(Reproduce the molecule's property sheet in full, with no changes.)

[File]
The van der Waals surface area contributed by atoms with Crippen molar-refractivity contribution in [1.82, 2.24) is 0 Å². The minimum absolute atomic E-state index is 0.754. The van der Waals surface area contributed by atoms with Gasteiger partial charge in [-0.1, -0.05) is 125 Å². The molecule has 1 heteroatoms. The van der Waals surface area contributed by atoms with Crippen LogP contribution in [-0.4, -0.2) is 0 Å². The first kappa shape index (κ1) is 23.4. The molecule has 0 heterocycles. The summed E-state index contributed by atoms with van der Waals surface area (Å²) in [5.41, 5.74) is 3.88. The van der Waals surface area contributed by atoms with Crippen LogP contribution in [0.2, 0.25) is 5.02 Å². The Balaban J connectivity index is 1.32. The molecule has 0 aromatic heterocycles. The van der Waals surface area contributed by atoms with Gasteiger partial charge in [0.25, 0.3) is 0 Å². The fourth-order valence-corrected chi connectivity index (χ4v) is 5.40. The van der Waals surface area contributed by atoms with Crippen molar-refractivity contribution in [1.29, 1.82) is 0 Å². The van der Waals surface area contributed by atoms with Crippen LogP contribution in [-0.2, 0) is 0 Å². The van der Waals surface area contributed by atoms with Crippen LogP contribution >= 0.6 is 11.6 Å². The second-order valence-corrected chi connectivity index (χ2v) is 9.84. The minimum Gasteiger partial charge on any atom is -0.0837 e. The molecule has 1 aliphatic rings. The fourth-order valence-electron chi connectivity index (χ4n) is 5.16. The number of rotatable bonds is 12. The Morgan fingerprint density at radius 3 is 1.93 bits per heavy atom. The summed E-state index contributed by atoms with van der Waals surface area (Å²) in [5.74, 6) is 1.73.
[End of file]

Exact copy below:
The van der Waals surface area contributed by atoms with Crippen molar-refractivity contribution in [1.82, 2.24) is 0 Å². The minimum absolute atomic E-state index is 0.754. The van der Waals surface area contributed by atoms with Gasteiger partial charge in [-0.1, -0.05) is 125 Å². The molecule has 1 heteroatoms. The van der Waals surface area contributed by atoms with Crippen LogP contribution in [-0.4, -0.2) is 0 Å². The first kappa shape index (κ1) is 23.4. The molecule has 0 heterocycles. The summed E-state index contributed by atoms with van der Waals surface area (Å²) in [5.41, 5.74) is 3.88. The van der Waals surface area contributed by atoms with Crippen LogP contribution in [0.2, 0.25) is 5.02 Å². The Balaban J connectivity index is 1.32. The molecule has 0 aromatic heterocycles. The van der Waals surface area contributed by atoms with Gasteiger partial charge in [0.25, 0.3) is 0 Å². The fourth-order valence-corrected chi connectivity index (χ4v) is 5.40. The van der Waals surface area contributed by atoms with Crippen molar-refractivity contribution in [1.29, 1.82) is 0 Å². The van der Waals surface area contributed by atoms with Crippen LogP contribution in [-0.2, 0) is 0 Å². The van der Waals surface area contributed by atoms with Crippen LogP contribution >= 0.6 is 11.6 Å². The second-order valence-corrected chi connectivity index (χ2v) is 9.84. The minimum Gasteiger partial charge on any atom is -0.0837 e. The molecule has 1 aliphatic rings. The fourth-order valence-electron chi connectivity index (χ4n) is 5.16. The number of rotatable bonds is 12. The Morgan fingerprint density at radius 3 is 1.93 bits per heavy atom. The summed E-state index contributed by atoms with van der Waals surface area (Å²) in [5.74, 6) is 1.73.